In Macbeth, Shakespeare depicts the tragic consequences of Macbeth’s lust for power. Whilst initially an honourable and loyal soldier, and full of the “milk of human kindness”, Macbeth’s “vaulting” ambition to become King leads to the murder of the honourable King Duncan. Whilst Shakespeare depicts Macbeth’s “deep and dark desires” as sinister, he also draws upon the historical context to portray the witches as “instruments of darkness” and Macbeth as the victim of their “hurly burly”. Together with Lady Macbeth’s “cloak of evil” these forces conspire to disturb Macbeth’s moral equilibrium.
To gain the best out of your study of Shakespeare’s Macbeth, please see our compiled notes of quotes, essay plans, essays and narrative devices: English Works Macbeth Pack.
Typically, Shakespeare ambiguously suggests that all three main protagonists, Macbeth, Lady Macbeth and the witches, contribute to the tragedy. However, at the same time, he leaves it up to the audience to determine how much blame they would apportion to each. It is important to analyse carefully the interplay of the main protagonists and their attitudes to ambition and conscience.
What is the role of fate?
Shakespeare presents Macbeth as if he were at the mercy of the forces of evil. The witches target Macbeth for their “hurly burly” and are determined to wreak moral confusion. (They are planning to meet Macbeth “upon the heath”, when the “battle’s lost and won”).
The witches appear to have considerable supernatural power and their strength is reinforced through the sequential order of the events. The witches greet Macbeth before Ross and Angus and therefore Macbeth invests a great deal of trust in their prophecies and refers to them later as the “perfectest report”. Indeed, to Elizabethan audiences, there would have been no doubt that the witches had the power to play moral havoc. Their undisputed power is revealed in their capacity to quell storms and make life miserable for the ship’s captains. The first witch boasts, “Here, I have a pilot’s thumb, Wreck’d as homeward he did come”.
Shakespeare typically employs dramatic irony: the audience is informed of the King’s decision to promote Macbeth before he does. After Ross’s and Angus’s verification of the second prophecy, Banquo appears equally as confounded as Macbeth and asks, “What, can the devil speak true?” But, as events prove, he is not so easily led.
The role of the witches: the “instruments of darkness” (and “nothing is but what is not”)
Once the physical battle against Norway has been “lost and won” (during which Macbeth acts so honourably that he accrues another title), the witches target another battle scene—Macbeth’s moral values. They predict moral confusion stating, “fair is foul, and foul is fair”. Soon after their encounter Macbeth echoes their ambiguity when he, too states, that their prophecies “cannot be ill, cannot be good”. They cannot be entirely harmful because they commenced “in a truth”; Macbeth becomes Thane of Cawdor. Also, the fact that Shakespeare positions the witches as if they are the harbingers of great news, gives them credibility. Nevertheless Macbeth is uneasy. If their news is good, why, he wonders, is he full of fearful or “horrible imaginings”. Fearfully and strangely, he is aware that his “heart knock(s) at my ribs against the use of nature”. Why is he scared of evil thoughts?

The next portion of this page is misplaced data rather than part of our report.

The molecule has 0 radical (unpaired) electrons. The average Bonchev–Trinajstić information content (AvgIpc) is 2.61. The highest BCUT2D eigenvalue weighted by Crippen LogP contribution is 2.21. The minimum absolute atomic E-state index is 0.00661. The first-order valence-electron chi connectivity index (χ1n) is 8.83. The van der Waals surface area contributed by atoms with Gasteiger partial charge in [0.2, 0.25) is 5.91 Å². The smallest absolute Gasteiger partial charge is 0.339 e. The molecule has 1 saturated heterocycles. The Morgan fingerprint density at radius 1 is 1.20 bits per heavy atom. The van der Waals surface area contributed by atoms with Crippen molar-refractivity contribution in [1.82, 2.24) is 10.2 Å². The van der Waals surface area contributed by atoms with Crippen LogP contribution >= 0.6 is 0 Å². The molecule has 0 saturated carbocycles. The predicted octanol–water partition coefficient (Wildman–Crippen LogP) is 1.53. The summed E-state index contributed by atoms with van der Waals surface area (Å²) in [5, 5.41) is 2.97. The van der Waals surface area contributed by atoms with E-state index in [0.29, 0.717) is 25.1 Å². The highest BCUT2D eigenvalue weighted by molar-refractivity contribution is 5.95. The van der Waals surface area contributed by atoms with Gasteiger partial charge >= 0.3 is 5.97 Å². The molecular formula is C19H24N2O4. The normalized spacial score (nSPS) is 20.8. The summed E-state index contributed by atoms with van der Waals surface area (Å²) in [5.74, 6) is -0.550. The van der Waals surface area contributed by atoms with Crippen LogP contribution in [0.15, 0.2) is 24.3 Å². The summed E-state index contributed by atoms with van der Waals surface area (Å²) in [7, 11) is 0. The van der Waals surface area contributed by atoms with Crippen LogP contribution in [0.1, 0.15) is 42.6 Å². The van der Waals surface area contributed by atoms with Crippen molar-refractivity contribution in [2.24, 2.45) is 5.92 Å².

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Germaine Greer notes (Q&A, ABC, 5th September 2016)
“She (Lady Macbeth) is powerless. She absolutely is powerless… The person who causes Duncan to be killed is Macbeth. His problem is that he is what keeps the Crown in power, and the thought comes into his head that maybe he should actually have the power. Once he’s had that thought – and this is a thing that Shakespeare deals with all the time – ”If I have thought of committing a crime, is it as if I’d already committed it? Am I already guilty?” And this is Macbeth’s mistake . . . Macbeth is a powerful soldier. And he’s actually operated on a huge scale. No hero in Shakespeare is built up in that way. Before you even see him on the stage, you’ve been told what the massive size is of this man. You know, he’s given a kind of planetary environment to exist in. He is an enormous hero. He also has the finest moral sensibility of anyone in Scotland. And this is what brings him down. Nobody is more aware of the awfulness of his crime than Macbeth. He can’t forgive himself. I mean, it is the most extraordinary, wonderful contradiction that this great man should commit this terrible crime and destroy himself.”
JOHN BELL says: “I disagree with Germaine on that Lady Macbeth element. I think Macbeth hasn’t got the guts, at the beginning, to go through with this thing. And she’s the one who really primes him up. She has many resourceful ways of getting him in there and making him do it, then she cleans up. I think what she lacks is imagination. She can’t see the consequences. Macbeth sees them very clearly. He knows he’s going straight to hell. But, too bad. He wants what he wants now. She can’t imagine what the future might be. “Let’s just have it, and everything will be OK.” It’s a lack of imagination that’s her problem, I think.” (Q&A, ABC, 5th September 2016)
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Dr Jennifer Minter, Macbeth (English Works 2016), www.englishworks.com.au